As an investor on ABC's "Shark Tank," Kevin O'Leary has heard a decade of pitches — the good, the bad and the wacky. If anyone knows the perfect pitch, it's him.
In fact, there's a three-part formula to a successful pitch, O'Leary tells CNBC Make It.
"[It] doesn't determine the outcome of the business," O'Leary notes. "But these three are found in every case where an entrepreneur is successful in getting money."
Here's how to get an investor to write you a check, according to O'Leary:
"You have to explain exactly what the business is in less than 90 seconds," O'Leary tells CNBC Make It.
"If you can't do that, you'll never be successful. You have to be succinct about the opportunity."
"You have to explain why you're the right person to execute the business plan," O'Leary tells CNBC Make It.
That can be anything from experience in the industry to working for a competitor or even what you've learned from past failures and mistakes.
"You've got a good idea, now, who's going to run the show? Is it you? You've got to tell me why.
"A great idea with a great entrepreneur with executional skills are the first two elements," he says.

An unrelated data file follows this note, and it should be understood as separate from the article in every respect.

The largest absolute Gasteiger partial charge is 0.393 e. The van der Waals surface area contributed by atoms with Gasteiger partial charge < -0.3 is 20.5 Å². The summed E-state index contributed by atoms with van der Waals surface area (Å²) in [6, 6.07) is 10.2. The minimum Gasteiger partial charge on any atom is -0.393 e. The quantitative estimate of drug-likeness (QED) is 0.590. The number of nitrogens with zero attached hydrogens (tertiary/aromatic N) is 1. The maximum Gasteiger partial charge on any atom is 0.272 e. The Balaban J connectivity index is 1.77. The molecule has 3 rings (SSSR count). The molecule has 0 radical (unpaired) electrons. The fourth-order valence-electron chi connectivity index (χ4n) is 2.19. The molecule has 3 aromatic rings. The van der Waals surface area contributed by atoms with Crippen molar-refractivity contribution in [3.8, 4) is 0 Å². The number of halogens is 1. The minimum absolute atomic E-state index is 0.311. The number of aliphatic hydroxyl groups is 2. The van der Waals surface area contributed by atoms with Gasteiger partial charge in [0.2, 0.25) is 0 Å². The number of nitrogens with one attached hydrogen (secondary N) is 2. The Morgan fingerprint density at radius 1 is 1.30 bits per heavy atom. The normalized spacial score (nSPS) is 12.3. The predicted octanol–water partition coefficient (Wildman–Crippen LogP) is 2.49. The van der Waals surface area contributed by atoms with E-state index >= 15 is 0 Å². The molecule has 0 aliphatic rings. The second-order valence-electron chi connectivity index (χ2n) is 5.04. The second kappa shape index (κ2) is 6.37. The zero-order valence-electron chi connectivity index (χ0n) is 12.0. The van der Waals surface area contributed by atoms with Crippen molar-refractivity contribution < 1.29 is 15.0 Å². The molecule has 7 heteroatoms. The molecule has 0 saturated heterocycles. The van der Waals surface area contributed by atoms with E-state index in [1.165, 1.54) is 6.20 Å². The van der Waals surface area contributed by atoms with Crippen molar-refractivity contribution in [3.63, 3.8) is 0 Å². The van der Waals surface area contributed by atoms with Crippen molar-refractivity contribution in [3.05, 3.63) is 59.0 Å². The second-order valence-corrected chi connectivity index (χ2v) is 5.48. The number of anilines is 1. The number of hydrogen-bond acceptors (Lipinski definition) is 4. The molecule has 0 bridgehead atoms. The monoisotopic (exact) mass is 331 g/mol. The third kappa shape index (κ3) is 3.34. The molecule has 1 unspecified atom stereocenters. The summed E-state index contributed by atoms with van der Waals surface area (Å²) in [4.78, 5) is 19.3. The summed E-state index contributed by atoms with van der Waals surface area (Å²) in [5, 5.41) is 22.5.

The final element is what O'Leary calls "the killer."
"You have to know your numbers," he says.
You need to be able to tell potential investors how big the market is, how fast it's growing, how many competitors there are, the break-even analysis — and more.
You have to have that down-pat; if not, your pitch falls apart.
"If you get the first two right, and you don't know your numbers, you deserve to burn in purgatory, and I will put you there," O'Leary says.
"Those three together define leadership and business," says O'Leary.
"If you want to be an entrepreneur, if you want to be successful, you have to do all three. So start practicing."
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Disclosure: CNBC owns the exclusive off-network cable rights to "Shark Tank."